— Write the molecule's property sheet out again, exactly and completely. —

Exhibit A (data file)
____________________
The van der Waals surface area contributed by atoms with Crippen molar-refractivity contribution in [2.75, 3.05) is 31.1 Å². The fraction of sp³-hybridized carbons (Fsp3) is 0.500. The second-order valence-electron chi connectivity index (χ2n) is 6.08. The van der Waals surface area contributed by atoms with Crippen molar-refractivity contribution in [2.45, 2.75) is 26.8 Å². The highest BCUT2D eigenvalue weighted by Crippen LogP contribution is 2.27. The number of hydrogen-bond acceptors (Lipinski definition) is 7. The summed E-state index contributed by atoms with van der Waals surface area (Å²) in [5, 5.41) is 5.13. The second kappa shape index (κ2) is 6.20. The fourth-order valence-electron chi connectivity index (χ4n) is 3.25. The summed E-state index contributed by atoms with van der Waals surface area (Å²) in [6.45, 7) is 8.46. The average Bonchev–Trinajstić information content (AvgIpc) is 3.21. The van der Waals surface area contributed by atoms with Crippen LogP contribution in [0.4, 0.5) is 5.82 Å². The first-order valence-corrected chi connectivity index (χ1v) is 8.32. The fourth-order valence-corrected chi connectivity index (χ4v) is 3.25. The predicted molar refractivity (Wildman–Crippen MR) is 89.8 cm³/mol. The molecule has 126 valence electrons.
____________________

The van der Waals surface area contributed by atoms with Crippen molar-refractivity contribution in [2.75, 3.05) is 31.1 Å². The fraction of sp³-hybridized carbons (Fsp3) is 0.500. The second-order valence-electron chi connectivity index (χ2n) is 6.08. The van der Waals surface area contributed by atoms with Crippen molar-refractivity contribution in [2.45, 2.75) is 26.8 Å². The highest BCUT2D eigenvalue weighted by Crippen LogP contribution is 2.27. The number of hydrogen-bond acceptors (Lipinski definition) is 7. The summed E-state index contributed by atoms with van der Waals surface area (Å²) in [5, 5.41) is 5.13. The second kappa shape index (κ2) is 6.20. The fourth-order valence-electron chi connectivity index (χ4n) is 3.25. The summed E-state index contributed by atoms with van der Waals surface area (Å²) in [6.45, 7) is 8.46. The average Bonchev–Trinajstić information content (AvgIpc) is 3.21. The van der Waals surface area contributed by atoms with Crippen LogP contribution in [0.4, 0.5) is 5.82 Å². The first-order valence-corrected chi connectivity index (χ1v) is 8.32. The fourth-order valence-corrected chi connectivity index (χ4v) is 3.25. The predicted molar refractivity (Wildman–Crippen MR) is 89.8 cm³/mol. The molecule has 126 valence electrons.